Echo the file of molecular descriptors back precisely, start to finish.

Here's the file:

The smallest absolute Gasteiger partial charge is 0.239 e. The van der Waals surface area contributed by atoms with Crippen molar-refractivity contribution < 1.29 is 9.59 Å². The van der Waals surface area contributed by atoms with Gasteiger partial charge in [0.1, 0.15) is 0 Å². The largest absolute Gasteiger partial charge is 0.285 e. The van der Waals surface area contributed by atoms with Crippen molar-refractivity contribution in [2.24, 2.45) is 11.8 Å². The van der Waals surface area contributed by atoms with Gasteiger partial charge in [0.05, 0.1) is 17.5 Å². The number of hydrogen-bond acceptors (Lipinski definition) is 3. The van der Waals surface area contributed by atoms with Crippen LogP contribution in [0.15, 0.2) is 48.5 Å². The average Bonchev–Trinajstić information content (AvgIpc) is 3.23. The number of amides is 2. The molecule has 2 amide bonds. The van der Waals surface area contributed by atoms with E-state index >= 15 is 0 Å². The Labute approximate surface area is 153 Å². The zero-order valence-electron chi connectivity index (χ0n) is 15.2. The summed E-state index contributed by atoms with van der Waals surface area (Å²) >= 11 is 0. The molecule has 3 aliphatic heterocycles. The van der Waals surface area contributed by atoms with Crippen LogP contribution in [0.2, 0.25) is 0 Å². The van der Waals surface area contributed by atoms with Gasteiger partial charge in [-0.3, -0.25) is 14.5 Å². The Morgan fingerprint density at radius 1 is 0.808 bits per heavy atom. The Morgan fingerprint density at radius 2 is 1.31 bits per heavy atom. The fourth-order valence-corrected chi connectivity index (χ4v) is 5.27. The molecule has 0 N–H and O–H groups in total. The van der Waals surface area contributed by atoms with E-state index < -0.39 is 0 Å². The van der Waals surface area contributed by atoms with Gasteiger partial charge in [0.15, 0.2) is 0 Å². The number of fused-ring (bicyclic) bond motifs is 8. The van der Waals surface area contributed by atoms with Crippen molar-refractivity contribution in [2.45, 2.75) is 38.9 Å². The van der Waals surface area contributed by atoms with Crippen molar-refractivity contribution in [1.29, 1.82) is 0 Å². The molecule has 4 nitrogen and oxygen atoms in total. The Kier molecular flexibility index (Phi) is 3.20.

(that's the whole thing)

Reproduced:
The smallest absolute Gasteiger partial charge is 0.239 e. The van der Waals surface area contributed by atoms with Crippen molar-refractivity contribution < 1.29 is 9.59 Å². The van der Waals surface area contributed by atoms with Gasteiger partial charge in [0.1, 0.15) is 0 Å². The largest absolute Gasteiger partial charge is 0.285 e. The van der Waals surface area contributed by atoms with Crippen molar-refractivity contribution in [2.24, 2.45) is 11.8 Å². The van der Waals surface area contributed by atoms with Gasteiger partial charge in [0.05, 0.1) is 17.5 Å². The number of hydrogen-bond acceptors (Lipinski definition) is 3. The van der Waals surface area contributed by atoms with Crippen LogP contribution in [0.15, 0.2) is 48.5 Å². The average Bonchev–Trinajstić information content (AvgIpc) is 3.23. The number of amides is 2. The molecule has 2 amide bonds. The van der Waals surface area contributed by atoms with E-state index >= 15 is 0 Å². The Labute approximate surface area is 153 Å². The zero-order valence-electron chi connectivity index (χ0n) is 15.2. The summed E-state index contributed by atoms with van der Waals surface area (Å²) >= 11 is 0. The molecule has 3 aliphatic heterocycles. The van der Waals surface area contributed by atoms with Crippen LogP contribution in [0.2, 0.25) is 0 Å². The van der Waals surface area contributed by atoms with Gasteiger partial charge in [-0.3, -0.25) is 14.5 Å². The Morgan fingerprint density at radius 1 is 0.808 bits per heavy atom. The Morgan fingerprint density at radius 2 is 1.31 bits per heavy atom. The fourth-order valence-corrected chi connectivity index (χ4v) is 5.27. The molecule has 0 N–H and O–H groups in total. The van der Waals surface area contributed by atoms with E-state index < -0.39 is 0 Å². The van der Waals surface area contributed by atoms with Gasteiger partial charge in [0.15, 0.2) is 0 Å². The number of fused-ring (bicyclic) bond motifs is 8. The van der Waals surface area contributed by atoms with Crippen molar-refractivity contribution in [2.45, 2.75) is 38.9 Å². The van der Waals surface area contributed by atoms with Crippen molar-refractivity contribution in [1.29, 1.82) is 0 Å². The molecule has 4 nitrogen and oxygen atoms in total. The Kier molecular flexibility index (Phi) is 3.20.